Modern Ireland in 100 Artworks: 1954 – The Quare Fellow, by Brendan Behan

Brendan Behan’s experiences banged up in the porridge set the stage for his anti-capital punishment masterpiece, a drama about waiting, and waiting some more, for the inevitable hangman’s rope

Borstal breaker: Behan pounding away on incendiary prose. Photograph: Daniel Farson/Picture Post/Getty Images

Borstal breaker: Behan pounding away on incendiary prose. Photograph: Daniel Farson/Picture Post/Getty Images

 

It is striking that some of the most innovative writing in Ireland in the decade after the second World War began its life behind bars. This was true of Cré na Cille by Máirtín Ó Cadhain (see 1949) and also of Seamus Byrne’s drama Design for a Headstone, staged at the Abbey in 1950, which in turn influenced Brendan Behan’s first professionally produced play, The Quare Fellow.

Behan, from a left-wing, pro-IRA family in Dublin’s north inner city, served his first term of incarceration for attempting to plant bombs in England in November 1939. He was just 16, and the experience later produced his prose masterpiece, Borstal Boy (1958). He then served five years of a 14-year sentence for trying to shoot a Garda detective at an IRA funeral.

After his release in 1946, Behan completed a one-act play, Casadh Súgáin Eile (The Twisting of Another Rope), about a hanging in a prison. The title was itself a bitter twist: Douglas Hyde’s bucolic Casadh an tSúgáin (1901) was one of the foundational works of the tradition of comic and innocent peasant drama.

The Abbey Theatre’s director, Ernest Blythe, a strong supporter of capital punishment, rejected the play. When Behan reworked it as a long three-act drama in English, now called The Quare Fellow, it met the same fate.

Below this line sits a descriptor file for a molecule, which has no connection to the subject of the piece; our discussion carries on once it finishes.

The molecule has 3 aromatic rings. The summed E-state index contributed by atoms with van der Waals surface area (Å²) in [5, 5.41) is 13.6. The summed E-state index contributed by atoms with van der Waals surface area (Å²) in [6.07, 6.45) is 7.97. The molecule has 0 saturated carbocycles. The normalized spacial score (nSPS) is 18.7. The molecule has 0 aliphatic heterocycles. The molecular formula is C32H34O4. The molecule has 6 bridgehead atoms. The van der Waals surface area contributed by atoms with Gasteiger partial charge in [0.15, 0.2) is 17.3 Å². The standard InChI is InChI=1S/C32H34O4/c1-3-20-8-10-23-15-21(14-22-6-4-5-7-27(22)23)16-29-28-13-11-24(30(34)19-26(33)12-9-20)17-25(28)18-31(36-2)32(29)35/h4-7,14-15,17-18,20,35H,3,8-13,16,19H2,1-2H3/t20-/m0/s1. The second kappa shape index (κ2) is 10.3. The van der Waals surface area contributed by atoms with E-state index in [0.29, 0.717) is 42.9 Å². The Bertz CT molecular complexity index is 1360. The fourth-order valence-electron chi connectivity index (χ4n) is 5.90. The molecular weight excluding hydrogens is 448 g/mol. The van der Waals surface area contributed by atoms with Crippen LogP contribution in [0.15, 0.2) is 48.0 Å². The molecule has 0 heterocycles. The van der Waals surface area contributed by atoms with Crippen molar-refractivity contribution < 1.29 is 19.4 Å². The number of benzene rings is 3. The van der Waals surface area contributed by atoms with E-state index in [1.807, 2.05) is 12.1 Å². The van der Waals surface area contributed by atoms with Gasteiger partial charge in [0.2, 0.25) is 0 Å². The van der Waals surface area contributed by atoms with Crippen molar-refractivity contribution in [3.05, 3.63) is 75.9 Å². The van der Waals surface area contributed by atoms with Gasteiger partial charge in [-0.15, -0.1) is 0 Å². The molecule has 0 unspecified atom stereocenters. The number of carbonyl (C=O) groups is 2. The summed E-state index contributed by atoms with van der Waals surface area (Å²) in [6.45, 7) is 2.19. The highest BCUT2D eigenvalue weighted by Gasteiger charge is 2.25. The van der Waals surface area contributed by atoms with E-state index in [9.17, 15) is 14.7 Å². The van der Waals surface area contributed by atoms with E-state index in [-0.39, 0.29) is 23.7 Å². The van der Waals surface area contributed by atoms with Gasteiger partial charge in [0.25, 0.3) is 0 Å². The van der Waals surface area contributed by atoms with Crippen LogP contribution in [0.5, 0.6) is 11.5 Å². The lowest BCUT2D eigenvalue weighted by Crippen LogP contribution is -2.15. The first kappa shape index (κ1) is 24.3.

The Quare Fellow, like Samuel Beckett’s Waiting for Godot (see 1952), is all about waiting. It unfolds in the period between the arrival in a prison (based on Mountjoy Jail in Dublin) of an unnamed man, condemned to death for the murder of his brother, and his execution, with which the play ends.

As in Godot, the title character does not appear: the 22 characters, his fellow prisoners and some of the warders, talk about him as “the quare fellow”. As in Godot, there is an overwhelming sense of pointlessness.

It seems apt that, after its rejection by the Abbey, The Quare Fellow was picked up by the tiny (50-seat) Pike Theatre in Dublin, run by the brilliant Alan Simpson and Carolyn Swift, where Godot would have its Irish premiere in 1955. The Pike was becoming a haven for the kind of challenging and innovative theatre the Abbey had largely abandoned.

With such a huge cast on such a tiny stage, and with the little auditorium packed beyond capacity, the production had a gripping sense of confinement and oppressiveness. Beyond the attack on capital punishment, this undoubtedly helped to make the prison, as Behan clearly intended, an image of a stultified State.

When the old lag Dunlavin remarks that “the Free State didn’t change anything more than the badges on the warders’ caps”, there is both a conventional nationalist critique of the 26-county State and a broader attack on the lack of positive change for those on the margins of Irish society.

The prison’s social hierarchies mirror those of the society on the outside. Prisoner C, who is from the Gaeltacht, mentions that his brother died in the US army and that his father was “buried alive at the demolition of Manchester”, underlining the gap between the reality of mass emigration and the ideal of a Gaelic Ireland.

Yet Ireland remained an uncomfortable place for such challenging theatre. The Pike, which promised so much, was effectively destroyed in 1957 when Simpson was prosecuted for obscenity for his production of Tennessee Williams’s The Rose Tattoo. Behan, meanwhile, gravitated towards London, where Joan Littlewood produced The Quare Fellow in 1956 and premiered his next play, The Hostage, in 1958.

Behan was on his way to the position of international celebrity and notoriety that arguably exacerbated the alcoholism that led to his early death in 1964.

You can read more about Brendan Behan in the Royal Irish Academy’s Dictionary of Irish Biography; ria.ie

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